Piper Aircraft’s pedigree can be traced back to 1927 when Gordon and C.G. Taylor formed the Taylor Brothers Aircraft Manufacturing Company. The Arrowing A2 Chummy emerged as the company’s first design making its first flight from Municipal Aviation Field, Rochester on 14th February 1928. The Chummy, its name derived from the seating arrangement of a side-by-side “chummy” layout, was a high-wing strut braced two-seater monoplane powered by a 90hp Anzani engine. The Chummy was offered for sale at $2,300.
Following the company’s name change to Taylor Brothers Aircraft Corp., a refined version appeared designated the Taylor A2 Chummy fitted with a 113 hp Ryan-Siemens “Yankee 7” engine. Built in time for the 1928 Detroit exhibition, unfortunately the Taylor A2 crashed killing Gordon Taylor. Gilbert was devastated but vowed to continue in aviation and in 1928 the Taylor B2 Chummy appeared. The Rochester premises were not large enough for the production envisaged, so alternative premises were sought. At that time, the town of Bradford, Pennsylvania was seeking new businesses to boost the local economy following the decline in oil production. As a result of incentives offered by the citizens of Bradford, the company moved to Harri Emery Airport, Bradford, PA, where a new factory was built. One of the local investors was oil man Mr William T. Piper.
The Chummy was expensive and not selling. The company was rapidly going broke due to the depression and 1930 saw many aircraft factories closing their doors. In an attempt to keep the factory at work, the Taylor D1 Glider was produced but in the summer of 1930 the company was forced into voluntary liquidation. W.T. Piper purchased the assets and formed the Taylor Aircraft Company with Gilbert Taylor as chief engineer.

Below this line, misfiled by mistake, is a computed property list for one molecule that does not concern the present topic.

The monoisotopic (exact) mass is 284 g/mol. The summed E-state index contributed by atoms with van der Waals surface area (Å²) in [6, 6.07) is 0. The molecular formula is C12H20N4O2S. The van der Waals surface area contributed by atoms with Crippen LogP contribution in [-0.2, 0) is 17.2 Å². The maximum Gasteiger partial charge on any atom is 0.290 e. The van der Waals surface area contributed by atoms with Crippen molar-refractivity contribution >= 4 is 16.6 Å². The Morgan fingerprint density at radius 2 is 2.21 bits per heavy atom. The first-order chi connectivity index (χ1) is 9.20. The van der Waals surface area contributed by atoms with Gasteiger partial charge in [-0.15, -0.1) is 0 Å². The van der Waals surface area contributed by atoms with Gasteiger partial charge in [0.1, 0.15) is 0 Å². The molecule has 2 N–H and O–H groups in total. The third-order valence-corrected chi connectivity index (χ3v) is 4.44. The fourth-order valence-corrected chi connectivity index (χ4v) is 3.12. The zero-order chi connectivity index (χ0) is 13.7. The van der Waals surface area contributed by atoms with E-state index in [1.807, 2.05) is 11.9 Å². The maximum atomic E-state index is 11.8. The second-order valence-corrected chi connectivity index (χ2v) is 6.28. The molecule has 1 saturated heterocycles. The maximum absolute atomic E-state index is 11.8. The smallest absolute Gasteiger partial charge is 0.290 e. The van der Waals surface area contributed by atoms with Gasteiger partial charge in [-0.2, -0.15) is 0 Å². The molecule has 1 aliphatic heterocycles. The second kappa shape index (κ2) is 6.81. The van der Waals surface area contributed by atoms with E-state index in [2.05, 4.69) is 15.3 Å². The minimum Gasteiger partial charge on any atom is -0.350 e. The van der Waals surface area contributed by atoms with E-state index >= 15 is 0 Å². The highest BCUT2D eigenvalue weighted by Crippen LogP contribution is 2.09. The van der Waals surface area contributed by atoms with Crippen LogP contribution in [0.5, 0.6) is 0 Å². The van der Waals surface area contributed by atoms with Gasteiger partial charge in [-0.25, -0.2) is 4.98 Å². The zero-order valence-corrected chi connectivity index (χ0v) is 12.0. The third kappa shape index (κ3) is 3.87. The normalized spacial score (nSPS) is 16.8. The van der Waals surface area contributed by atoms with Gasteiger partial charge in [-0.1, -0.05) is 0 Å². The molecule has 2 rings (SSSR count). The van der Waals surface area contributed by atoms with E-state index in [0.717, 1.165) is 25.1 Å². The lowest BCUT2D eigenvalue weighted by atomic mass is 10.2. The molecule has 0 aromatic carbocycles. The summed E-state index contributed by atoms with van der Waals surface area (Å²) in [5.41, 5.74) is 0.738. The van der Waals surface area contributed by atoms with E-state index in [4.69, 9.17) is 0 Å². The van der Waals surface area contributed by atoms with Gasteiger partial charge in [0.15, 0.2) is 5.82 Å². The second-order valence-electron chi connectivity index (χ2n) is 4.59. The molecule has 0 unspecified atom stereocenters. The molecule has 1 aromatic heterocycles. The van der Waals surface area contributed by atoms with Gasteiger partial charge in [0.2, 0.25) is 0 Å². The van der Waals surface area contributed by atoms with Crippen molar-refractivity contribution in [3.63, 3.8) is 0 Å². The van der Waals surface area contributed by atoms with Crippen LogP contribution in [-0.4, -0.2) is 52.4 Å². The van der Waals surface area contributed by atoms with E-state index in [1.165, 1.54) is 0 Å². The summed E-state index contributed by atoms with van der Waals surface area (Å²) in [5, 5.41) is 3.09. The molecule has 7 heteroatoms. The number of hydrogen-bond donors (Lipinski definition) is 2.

The experience with the glider gave rise to the thought that a light aircraft could be built. Mr Piper wanted to produce a simple low-powered economical trainer enabling instructors to offer inexpensive lessons. Using the wings from the glider and other materials left from the Chummy, the E2 (E following the sequence from the model D Glider, and 2 was for the 2 place) was born. The choice of suitable engine still had to be made. Continental Motors were approached but the low-cost aero engine, the A40 was not yet available.
Mr G. Kirkendall of The Light Manufacturing & Foundry Co. of Pottstown, PA was sent to fit the 25hp Tiger Kitten 30 to the E2. The aircraft managed to get airborne to a height of just one foot and flew for 10-15 feet. The engine was too underpowered and Mr Kirkendall was sent on his way. However, it was this engine that engendered the name of the aircraft. Gilbert Hardrel, a Taylor Aircraft accountant is believed to have said, “the engine is the Tiger Kitten, why not call the plane the Cub”. The name stuck and the rest is history.
A French 40hp Salmson 9 cylinder radial engine was installed on the Cub which flew successfully in September 1930 but this engine was considered too expensive. The project was put on hold. An example of the unproven 35hp A40 was purchased from Continental and fitted to the Cub but this proved to be problematic during testing and was returned to Continental several times for modification. Production of the Taylor E2 Cub eventually got underway in 1931 with the A40-2 engine, the basic aircraft price was $1,325.
Progressive improvements were made to the E2, producing the F2, and H2.
William Piper and Gilbert Taylor had different management styles that developed into an uneasy partnership, coming to a head in December 1935 when Piper agreed to buy out Taylor’s shares. Taylor left the company to create his own organisation, later to be known as Taylorcraft. W.T. Piper appointed Walter Jamouneau as chief engineer who had made significant improvements to the design in the form of the J2, a pure co-incidence that the designator “J” was the same as his initial.